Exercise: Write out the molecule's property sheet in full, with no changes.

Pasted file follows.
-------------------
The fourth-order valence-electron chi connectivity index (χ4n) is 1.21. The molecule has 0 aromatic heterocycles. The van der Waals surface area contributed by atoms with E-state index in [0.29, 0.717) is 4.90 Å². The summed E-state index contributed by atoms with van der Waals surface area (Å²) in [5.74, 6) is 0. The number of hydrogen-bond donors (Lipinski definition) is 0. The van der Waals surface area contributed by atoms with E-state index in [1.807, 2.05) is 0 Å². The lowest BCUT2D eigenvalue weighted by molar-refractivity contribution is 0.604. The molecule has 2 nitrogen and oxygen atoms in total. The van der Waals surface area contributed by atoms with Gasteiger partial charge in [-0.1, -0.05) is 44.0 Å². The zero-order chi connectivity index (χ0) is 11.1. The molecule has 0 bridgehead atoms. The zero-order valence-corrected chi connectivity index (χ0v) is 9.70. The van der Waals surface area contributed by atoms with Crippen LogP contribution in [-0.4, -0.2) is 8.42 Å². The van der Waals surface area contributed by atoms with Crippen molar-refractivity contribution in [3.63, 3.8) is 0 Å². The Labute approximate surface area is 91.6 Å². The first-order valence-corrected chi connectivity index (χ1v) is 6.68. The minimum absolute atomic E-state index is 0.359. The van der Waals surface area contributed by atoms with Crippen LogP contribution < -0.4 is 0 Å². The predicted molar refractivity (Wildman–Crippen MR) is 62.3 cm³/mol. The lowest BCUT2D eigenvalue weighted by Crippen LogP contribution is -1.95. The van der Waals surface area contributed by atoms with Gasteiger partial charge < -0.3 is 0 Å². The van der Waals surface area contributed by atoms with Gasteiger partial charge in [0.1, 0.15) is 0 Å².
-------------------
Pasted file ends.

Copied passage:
The fourth-order valence-electron chi connectivity index (χ4n) is 1.21. The molecule has 0 aromatic heterocycles. The van der Waals surface area contributed by atoms with E-state index in [0.29, 0.717) is 4.90 Å². The summed E-state index contributed by atoms with van der Waals surface area (Å²) in [5.74, 6) is 0. The number of hydrogen-bond donors (Lipinski definition) is 0. The van der Waals surface area contributed by atoms with E-state index in [1.807, 2.05) is 0 Å². The lowest BCUT2D eigenvalue weighted by molar-refractivity contribution is 0.604. The molecule has 2 nitrogen and oxygen atoms in total. The van der Waals surface area contributed by atoms with Gasteiger partial charge in [-0.1, -0.05) is 44.0 Å². The zero-order chi connectivity index (χ0) is 11.1. The molecule has 0 bridgehead atoms. The zero-order valence-corrected chi connectivity index (χ0v) is 9.70. The van der Waals surface area contributed by atoms with Crippen LogP contribution in [-0.4, -0.2) is 8.42 Å². The van der Waals surface area contributed by atoms with Crippen molar-refractivity contribution in [3.63, 3.8) is 0 Å². The Labute approximate surface area is 91.6 Å². The first-order valence-corrected chi connectivity index (χ1v) is 6.68. The minimum absolute atomic E-state index is 0.359. The van der Waals surface area contributed by atoms with Crippen LogP contribution < -0.4 is 0 Å². The predicted molar refractivity (Wildman–Crippen MR) is 62.3 cm³/mol. The lowest BCUT2D eigenvalue weighted by Crippen LogP contribution is -1.95. The van der Waals surface area contributed by atoms with Gasteiger partial charge < -0.3 is 0 Å². The van der Waals surface area contributed by atoms with Gasteiger partial charge in [0.1, 0.15) is 0 Å².